Ohm's LawThe Engineer posted on November 10, 2006 
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Ohm's law was named after George Simon Ohm (1787 — 1854). It states that for many materials (including most metals), the ratio of the current density to the electric field is a constant, that is independent of the electric field producing the current.
A courant density and an electric field E are established in a conductor when potential difference is maintained across the conductor. If the potential difference is constant, the current is also constant. Very often, the current density is proportional to the electric field: 

Where the constant of proportionality is called conductivity of the conductor.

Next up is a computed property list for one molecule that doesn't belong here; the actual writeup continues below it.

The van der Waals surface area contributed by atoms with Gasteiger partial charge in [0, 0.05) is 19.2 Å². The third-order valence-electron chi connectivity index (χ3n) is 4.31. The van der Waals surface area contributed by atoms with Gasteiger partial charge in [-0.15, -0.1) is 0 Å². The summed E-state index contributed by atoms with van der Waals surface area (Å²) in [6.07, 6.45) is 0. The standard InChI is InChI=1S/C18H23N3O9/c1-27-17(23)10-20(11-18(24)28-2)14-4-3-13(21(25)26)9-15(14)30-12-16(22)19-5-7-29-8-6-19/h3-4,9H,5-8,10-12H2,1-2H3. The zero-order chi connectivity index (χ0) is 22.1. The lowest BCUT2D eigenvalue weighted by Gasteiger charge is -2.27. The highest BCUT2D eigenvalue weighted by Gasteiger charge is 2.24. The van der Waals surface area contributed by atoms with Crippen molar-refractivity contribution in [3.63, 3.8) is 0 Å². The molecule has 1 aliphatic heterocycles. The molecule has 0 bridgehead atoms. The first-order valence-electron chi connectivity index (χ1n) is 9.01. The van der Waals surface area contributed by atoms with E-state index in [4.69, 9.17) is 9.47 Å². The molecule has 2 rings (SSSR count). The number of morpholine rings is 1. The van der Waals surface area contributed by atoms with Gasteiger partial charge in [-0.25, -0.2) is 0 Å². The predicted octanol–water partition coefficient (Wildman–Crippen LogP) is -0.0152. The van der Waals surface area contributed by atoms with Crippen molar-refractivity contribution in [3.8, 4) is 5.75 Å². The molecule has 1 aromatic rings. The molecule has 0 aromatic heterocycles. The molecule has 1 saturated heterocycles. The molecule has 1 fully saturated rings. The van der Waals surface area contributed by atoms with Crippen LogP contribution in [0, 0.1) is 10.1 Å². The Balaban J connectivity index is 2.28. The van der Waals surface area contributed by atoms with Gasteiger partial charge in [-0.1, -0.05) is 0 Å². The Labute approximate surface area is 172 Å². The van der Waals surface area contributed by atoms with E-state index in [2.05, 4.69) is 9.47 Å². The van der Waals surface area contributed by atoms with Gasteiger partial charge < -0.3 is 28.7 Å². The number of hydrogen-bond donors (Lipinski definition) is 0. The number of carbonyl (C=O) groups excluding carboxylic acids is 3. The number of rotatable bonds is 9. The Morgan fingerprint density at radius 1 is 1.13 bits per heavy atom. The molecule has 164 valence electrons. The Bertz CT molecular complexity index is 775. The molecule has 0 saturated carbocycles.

A form of Ohm's law useful in practical applications can be obtained by considering a segment of a straight wire of crosssectional area A and length l. A protential difference V = V_{b}  V_{a} is maintained across the wire, creating an electric field in a wire and current. If the electric field in the wire is assumed to be uniform, the potential difference is related to the electric field through the relationship 

A form Therefore, the magnitude of the current density in the wire can be expressed as 

Since, the potential diffence can be written 

The quantity l A is called the resistance R of the conductor. It is defined as the ratio of the potential difference across the conductor to the current



This relationship is referred to as the basic law in electric circuits, the Ohm's law.
The SI unit of resistance (R), which is called the ohm , is in fact a derived unit, related to the voltage and current units through